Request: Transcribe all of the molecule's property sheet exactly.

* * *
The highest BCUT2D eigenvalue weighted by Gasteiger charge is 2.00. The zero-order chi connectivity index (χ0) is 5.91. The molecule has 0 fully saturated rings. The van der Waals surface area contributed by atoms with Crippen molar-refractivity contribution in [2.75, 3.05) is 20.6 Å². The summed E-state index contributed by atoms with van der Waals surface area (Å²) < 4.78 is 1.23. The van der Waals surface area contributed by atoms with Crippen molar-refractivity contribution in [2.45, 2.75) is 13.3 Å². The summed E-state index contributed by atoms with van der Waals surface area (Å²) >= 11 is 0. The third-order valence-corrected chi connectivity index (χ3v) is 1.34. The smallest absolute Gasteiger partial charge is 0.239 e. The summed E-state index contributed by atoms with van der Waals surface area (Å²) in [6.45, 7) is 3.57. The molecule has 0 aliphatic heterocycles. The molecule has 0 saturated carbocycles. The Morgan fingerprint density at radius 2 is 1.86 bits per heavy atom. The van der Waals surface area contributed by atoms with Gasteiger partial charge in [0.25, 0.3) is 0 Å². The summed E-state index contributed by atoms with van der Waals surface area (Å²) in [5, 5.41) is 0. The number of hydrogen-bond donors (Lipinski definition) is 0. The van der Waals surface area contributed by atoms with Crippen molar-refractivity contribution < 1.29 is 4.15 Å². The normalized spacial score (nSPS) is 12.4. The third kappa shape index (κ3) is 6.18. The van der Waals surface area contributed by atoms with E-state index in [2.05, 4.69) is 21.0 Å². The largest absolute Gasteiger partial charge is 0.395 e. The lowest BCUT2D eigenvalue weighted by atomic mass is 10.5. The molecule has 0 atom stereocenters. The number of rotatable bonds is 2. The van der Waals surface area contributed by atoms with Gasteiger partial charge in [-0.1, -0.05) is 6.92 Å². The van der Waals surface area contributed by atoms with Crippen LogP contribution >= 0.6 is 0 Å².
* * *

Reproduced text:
The highest BCUT2D eigenvalue weighted by Gasteiger charge is 2.00. The zero-order chi connectivity index (χ0) is 5.91. The molecule has 0 fully saturated rings. The van der Waals surface area contributed by atoms with Crippen molar-refractivity contribution in [2.75, 3.05) is 20.6 Å². The summed E-state index contributed by atoms with van der Waals surface area (Å²) < 4.78 is 1.23. The van der Waals surface area contributed by atoms with Crippen molar-refractivity contribution in [2.45, 2.75) is 13.3 Å². The summed E-state index contributed by atoms with van der Waals surface area (Å²) >= 11 is 0. The third-order valence-corrected chi connectivity index (χ3v) is 1.34. The smallest absolute Gasteiger partial charge is 0.239 e. The summed E-state index contributed by atoms with van der Waals surface area (Å²) in [6.45, 7) is 3.57. The molecule has 0 aliphatic heterocycles. The molecule has 0 saturated carbocycles. The Morgan fingerprint density at radius 2 is 1.86 bits per heavy atom. The van der Waals surface area contributed by atoms with Gasteiger partial charge in [0.25, 0.3) is 0 Å². The summed E-state index contributed by atoms with van der Waals surface area (Å²) in [5, 5.41) is 0. The number of hydrogen-bond donors (Lipinski definition) is 0. The van der Waals surface area contributed by atoms with Crippen molar-refractivity contribution < 1.29 is 4.15 Å². The normalized spacial score (nSPS) is 12.4. The third kappa shape index (κ3) is 6.18. The van der Waals surface area contributed by atoms with E-state index in [2.05, 4.69) is 21.0 Å². The largest absolute Gasteiger partial charge is 0.395 e. The lowest BCUT2D eigenvalue weighted by atomic mass is 10.5. The molecule has 0 atom stereocenters. The number of rotatable bonds is 2. The van der Waals surface area contributed by atoms with Gasteiger partial charge in [-0.1, -0.05) is 6.92 Å². The van der Waals surface area contributed by atoms with Crippen LogP contribution >= 0.6 is 0 Å².